Nortel trial focuses on ‘optics’ of bonus payments
Mon, 01/30/2012 - 14:59 EDT - Financial Post
Drawing on a conversation between Frank Dunn and a senior-ranking finance employee in the spring of 2003, Crown prosecutors attempted Monday to place the former Nortel chief at the centre of an alleged fraud
TORONTO — Three former Nortel executives accused of orchestrating a widespread multimillion-dollar fraud will learn their fate Monday, nearly a year after one of the largest criminal trials in Canada’s corporate history began.
Ontario Superior Court Justice Frank Marrocco is set to rule on whether ex-CEO Frank Dunn, ex-CFO Douglas Beatty and ex-controller Michael Gollogly manipulated financial statements at Nortel Networks Corp., between 2002 to 2003.
How did it get to this stage? How after more than four years of bankruptcy proceedings – and months before the trial that will decide how the so-called global estate of Nortel Networks should be divided up between the competing claims gets underway – did Justice Morawetz of the Ontario Court of Justice make an amazing comment?
The final executive to lead now-defunct Nortel Networks Corp. has few regrets when he looks back at his tumultuous four years at the helm of the once-mighty Canadian telecom giant. “I do not look back with anything, except that we gave it everything we had and unfortunately, sometimes in business things don’t turn out,” said Mike Zafirovski, Nortel’s 60-year-old former CEO during an interview this week.
The four-and-a-half-year winding down of Nortel Networks Corp. is the gift that just keeps on giving – to lawyers, accountants, and small armies of insolvency practitioners on at least three continents. To date, US$915-million has been spent on professional fees and disbursements — US$268-million of that to hired guns in Canada — to clean up the corporate mess ever since the once-mighty Canadian telecommunications equipment maker filed for bankruptcy protection from creditors in January, 2009.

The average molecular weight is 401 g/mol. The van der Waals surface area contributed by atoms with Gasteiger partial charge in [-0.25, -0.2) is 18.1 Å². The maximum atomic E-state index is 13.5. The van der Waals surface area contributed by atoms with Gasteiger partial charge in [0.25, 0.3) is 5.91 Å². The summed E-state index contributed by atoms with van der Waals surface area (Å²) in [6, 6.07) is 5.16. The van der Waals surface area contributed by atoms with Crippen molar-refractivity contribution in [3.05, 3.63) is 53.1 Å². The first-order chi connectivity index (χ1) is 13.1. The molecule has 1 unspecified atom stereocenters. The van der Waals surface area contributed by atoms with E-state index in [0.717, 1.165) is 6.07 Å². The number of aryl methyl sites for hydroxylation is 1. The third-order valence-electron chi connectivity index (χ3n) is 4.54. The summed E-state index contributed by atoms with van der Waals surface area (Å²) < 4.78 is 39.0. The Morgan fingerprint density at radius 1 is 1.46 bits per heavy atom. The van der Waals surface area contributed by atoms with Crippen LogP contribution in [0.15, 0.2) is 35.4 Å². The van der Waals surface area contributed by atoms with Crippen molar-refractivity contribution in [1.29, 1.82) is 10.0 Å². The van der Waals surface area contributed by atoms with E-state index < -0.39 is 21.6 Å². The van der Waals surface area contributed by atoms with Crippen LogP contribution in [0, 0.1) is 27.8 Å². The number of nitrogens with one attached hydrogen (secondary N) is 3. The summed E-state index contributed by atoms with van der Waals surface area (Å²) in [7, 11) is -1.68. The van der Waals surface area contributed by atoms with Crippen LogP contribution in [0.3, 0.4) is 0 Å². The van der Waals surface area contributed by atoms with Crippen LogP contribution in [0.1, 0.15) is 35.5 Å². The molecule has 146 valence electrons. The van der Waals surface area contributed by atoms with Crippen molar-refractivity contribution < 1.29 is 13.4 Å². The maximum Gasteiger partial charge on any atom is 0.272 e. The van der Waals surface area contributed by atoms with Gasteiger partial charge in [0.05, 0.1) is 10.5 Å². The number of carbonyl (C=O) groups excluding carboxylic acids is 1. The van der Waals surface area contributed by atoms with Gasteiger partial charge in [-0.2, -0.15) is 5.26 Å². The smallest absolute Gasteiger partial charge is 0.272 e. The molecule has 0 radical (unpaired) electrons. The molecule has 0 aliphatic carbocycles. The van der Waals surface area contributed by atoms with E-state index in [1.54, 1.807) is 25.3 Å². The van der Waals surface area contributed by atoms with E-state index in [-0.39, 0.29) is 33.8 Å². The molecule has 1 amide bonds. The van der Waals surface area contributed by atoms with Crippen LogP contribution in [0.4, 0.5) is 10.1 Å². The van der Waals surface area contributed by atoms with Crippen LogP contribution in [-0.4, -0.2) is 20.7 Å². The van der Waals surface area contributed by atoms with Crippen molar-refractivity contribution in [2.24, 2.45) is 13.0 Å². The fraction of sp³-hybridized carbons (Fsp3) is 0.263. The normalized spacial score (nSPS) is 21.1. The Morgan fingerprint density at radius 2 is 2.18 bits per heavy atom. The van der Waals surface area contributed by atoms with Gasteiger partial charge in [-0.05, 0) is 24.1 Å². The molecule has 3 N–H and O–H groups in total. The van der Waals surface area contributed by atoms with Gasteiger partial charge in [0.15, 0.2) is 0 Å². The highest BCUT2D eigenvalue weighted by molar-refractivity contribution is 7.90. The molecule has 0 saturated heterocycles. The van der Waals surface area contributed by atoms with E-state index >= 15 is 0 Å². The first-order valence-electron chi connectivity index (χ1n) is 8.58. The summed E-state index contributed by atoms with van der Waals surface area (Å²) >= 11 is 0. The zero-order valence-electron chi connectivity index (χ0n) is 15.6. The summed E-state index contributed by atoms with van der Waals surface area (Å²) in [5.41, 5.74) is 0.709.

Mired in a widening probe to clear a bulge of accounting provisions from Nortel's balance sheet in 2003, the company's auditors missed tens of millions of dollars more in irregular items being targeted for the bottom line, a fraud trial heard here Wednesday
MONTREAL — For a year, Arthur Porter has explored every avenue possible to avoid extradition from Panama to face corruption-related charges in Canada.
The former Montreal hospital executive and spy watchdog has invoked his status as special ambassador for his native Sierra Leone to claim diplomatic immunity, challenged the legality of Canada’s extradition treaty with Panama and complained to the United Nations and the Organization of American States about his treatment.
Now he says he is not being allowed to defend himself against the fraud allegations.
Bernard Madoff’s former computer programmers asked for payment in diamonds to continue aiding the con man’s US$17 billion Ponzi scheme in 2006 after they became uncomfortable with their role, a jury was told.
The “crazy” request from Jerome O’Hara and George Perez was turned down and the men were paid with salary increases and bonuses, Frank DiPascali, Madoff’s former finance chief, testified today in Manhattan federal court in the trial of the men and three other ex-colleagues.
Where the hell am I gonna get a bag of diamonds?
A newly unsealed police affidavit alleges that unidentified administrators of McGill University Health Centre committed fraud in the awarding of a $1.3-billion contract to SNC-Lavalin Group to build a superhospital in Montreal.
The document confirms for the first time that police suspect one or more MUHC managers were involved in the corruption scandal that has ensnared Canada’s largest engineering firm.
SNC-Lavalin’s former chief executive, Pierre Duhaime, was arrested last November for fraud and using forged documents in connection with the hospital project.